"Jefferson Market Library, Part I" Greenwich Village Tip by von.otter
Greenwich Village, New York City: 79 reviews and 197 photos
“At Old Jeff there is also the literature of architecture: cut stone faces and flowers, spiral stairs, soaring stained glass windows, the feeling, form and sensibility of another age. This, too, is the record of civilization.”
— Ada Louise Huxtable, architecture critic, “The New York Times” 28.November.1967 her evaluation of the Jefferson Market Library
Because of its Victorian Gothic style the Jefferson Market Library is sometimes mistaken for a church. Originally this New York City landmark was a courthouse designed by architects Frederick Clark Withers (1828-1901) and Calvert Vaux (1824–1895), who co-designed Central Park with Frederick Law Olmstead. It was built, along with an adjacent prison and market, between 1875 and 1876 at a cost of $360,000. This architectural gem was voted one of the ten most beautiful buildings in America in a poll of architects in the 1880s. The chimneys resembles those found at Henry VIII’s Hampton Court Palace outside London.
A civil court was on the second floor, where the Adult Reading Room is now; and a police court, where now the first-floor Children’s Room now is. The brick-arched basement, now the Reference Room, was used as a holding area for prisoners headed to jail or to trial.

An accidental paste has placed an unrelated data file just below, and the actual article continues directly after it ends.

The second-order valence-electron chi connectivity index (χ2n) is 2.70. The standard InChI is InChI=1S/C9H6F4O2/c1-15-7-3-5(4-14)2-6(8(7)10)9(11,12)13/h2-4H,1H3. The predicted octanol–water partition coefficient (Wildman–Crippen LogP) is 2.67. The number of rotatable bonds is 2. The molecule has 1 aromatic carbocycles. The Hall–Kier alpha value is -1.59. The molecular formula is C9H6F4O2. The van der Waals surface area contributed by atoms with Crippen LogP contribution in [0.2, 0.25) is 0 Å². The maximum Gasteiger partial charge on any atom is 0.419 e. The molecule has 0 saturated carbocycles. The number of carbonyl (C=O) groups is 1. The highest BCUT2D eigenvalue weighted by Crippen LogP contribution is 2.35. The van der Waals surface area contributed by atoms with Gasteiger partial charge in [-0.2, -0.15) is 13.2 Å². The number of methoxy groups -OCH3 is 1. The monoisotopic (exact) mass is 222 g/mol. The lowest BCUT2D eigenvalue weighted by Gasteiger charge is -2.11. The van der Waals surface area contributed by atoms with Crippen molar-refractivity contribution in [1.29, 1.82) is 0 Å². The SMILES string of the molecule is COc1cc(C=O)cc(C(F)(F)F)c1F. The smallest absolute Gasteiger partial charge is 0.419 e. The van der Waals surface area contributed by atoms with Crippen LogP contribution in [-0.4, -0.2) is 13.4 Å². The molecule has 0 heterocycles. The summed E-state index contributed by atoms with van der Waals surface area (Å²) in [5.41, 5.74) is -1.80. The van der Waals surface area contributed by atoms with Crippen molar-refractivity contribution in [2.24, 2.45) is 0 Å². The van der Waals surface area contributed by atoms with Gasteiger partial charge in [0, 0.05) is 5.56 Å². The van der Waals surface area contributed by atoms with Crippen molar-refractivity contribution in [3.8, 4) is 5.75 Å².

And then there is that clock tower. The firewatcher’s balcony sits one hundred feet above ground. The bell, which once called volunteer firemen to action, still hangs in the tower and rings out the hour during daylight.
After more than 80 years of service as a courthouse, by 1959 the building had been abandoned and was looked upon as an architectural eyesore. The city planned to knock it down and build an apartment building. Village residents, including poet e. e. cummings, who lived across the street in Patchin Place, organized to save the building from the wrecking ball. In 1961, Mayor Robert Wagner announced a plan to preserve and convert the old courthouse into a public library. The preservation and conversion fell to architect Giorgio Cavaglieri, who had adapted the Astor Library on Lafayette Street to become the Public Theatre. Construction began in 1965 and the library opened for business in 1967.
Address: Sixth Avenue & West 10th Street
Directions: Take the #1 subway train to Sheridan Square/Christopher Street stop; walk one block east on Christopher Street or
take the A, B, C, D, E subway train to the West Fourth Street stop; walk north on Sixth Ave. to 10th Street.
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